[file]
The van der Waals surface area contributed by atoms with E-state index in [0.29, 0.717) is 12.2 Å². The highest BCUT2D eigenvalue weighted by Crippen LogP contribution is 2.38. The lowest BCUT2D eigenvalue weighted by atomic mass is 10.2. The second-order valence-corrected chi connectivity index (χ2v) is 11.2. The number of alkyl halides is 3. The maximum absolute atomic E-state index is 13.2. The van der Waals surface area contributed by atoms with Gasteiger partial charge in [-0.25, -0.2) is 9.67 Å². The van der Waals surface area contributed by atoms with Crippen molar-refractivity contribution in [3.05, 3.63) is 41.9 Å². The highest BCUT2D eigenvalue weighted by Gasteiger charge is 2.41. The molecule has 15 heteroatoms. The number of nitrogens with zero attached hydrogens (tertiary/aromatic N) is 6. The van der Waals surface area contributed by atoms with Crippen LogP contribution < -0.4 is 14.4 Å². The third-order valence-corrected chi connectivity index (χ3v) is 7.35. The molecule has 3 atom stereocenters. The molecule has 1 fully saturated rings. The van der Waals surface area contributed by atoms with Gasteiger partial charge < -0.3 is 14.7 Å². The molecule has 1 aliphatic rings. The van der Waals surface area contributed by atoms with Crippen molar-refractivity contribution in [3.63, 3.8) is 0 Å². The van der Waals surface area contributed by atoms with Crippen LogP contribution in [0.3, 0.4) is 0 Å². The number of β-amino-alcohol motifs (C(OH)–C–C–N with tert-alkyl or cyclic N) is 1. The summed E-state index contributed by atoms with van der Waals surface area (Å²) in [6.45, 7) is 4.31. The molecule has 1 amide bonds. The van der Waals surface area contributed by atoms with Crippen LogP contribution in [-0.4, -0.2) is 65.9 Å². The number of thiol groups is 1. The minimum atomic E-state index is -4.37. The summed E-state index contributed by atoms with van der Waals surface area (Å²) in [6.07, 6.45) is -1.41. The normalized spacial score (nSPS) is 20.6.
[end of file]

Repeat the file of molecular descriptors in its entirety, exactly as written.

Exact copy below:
The van der Waals surface area contributed by atoms with E-state index in [0.29, 0.717) is 12.2 Å². The highest BCUT2D eigenvalue weighted by Crippen LogP contribution is 2.38. The lowest BCUT2D eigenvalue weighted by atomic mass is 10.2. The second-order valence-corrected chi connectivity index (χ2v) is 11.2. The number of alkyl halides is 3. The maximum absolute atomic E-state index is 13.2. The van der Waals surface area contributed by atoms with Gasteiger partial charge in [-0.25, -0.2) is 9.67 Å². The van der Waals surface area contributed by atoms with Crippen molar-refractivity contribution in [3.05, 3.63) is 41.9 Å². The highest BCUT2D eigenvalue weighted by Gasteiger charge is 2.41. The molecule has 15 heteroatoms. The number of nitrogens with zero attached hydrogens (tertiary/aromatic N) is 6. The van der Waals surface area contributed by atoms with Crippen LogP contribution < -0.4 is 14.4 Å². The third-order valence-corrected chi connectivity index (χ3v) is 7.35. The molecule has 3 atom stereocenters. The molecule has 1 fully saturated rings. The van der Waals surface area contributed by atoms with Gasteiger partial charge < -0.3 is 14.7 Å². The molecule has 1 aliphatic rings. The van der Waals surface area contributed by atoms with Crippen molar-refractivity contribution in [3.63, 3.8) is 0 Å². The van der Waals surface area contributed by atoms with Crippen LogP contribution in [0.3, 0.4) is 0 Å². The number of β-amino-alcohol motifs (C(OH)–C–C–N with tert-alkyl or cyclic N) is 1. The summed E-state index contributed by atoms with van der Waals surface area (Å²) in [6.45, 7) is 4.31. The molecule has 1 amide bonds. The van der Waals surface area contributed by atoms with Crippen LogP contribution in [-0.4, -0.2) is 65.9 Å². The number of thiol groups is 1. The minimum atomic E-state index is -4.37. The summed E-state index contributed by atoms with van der Waals surface area (Å²) in [6.07, 6.45) is -1.41. The normalized spacial score (nSPS) is 20.6.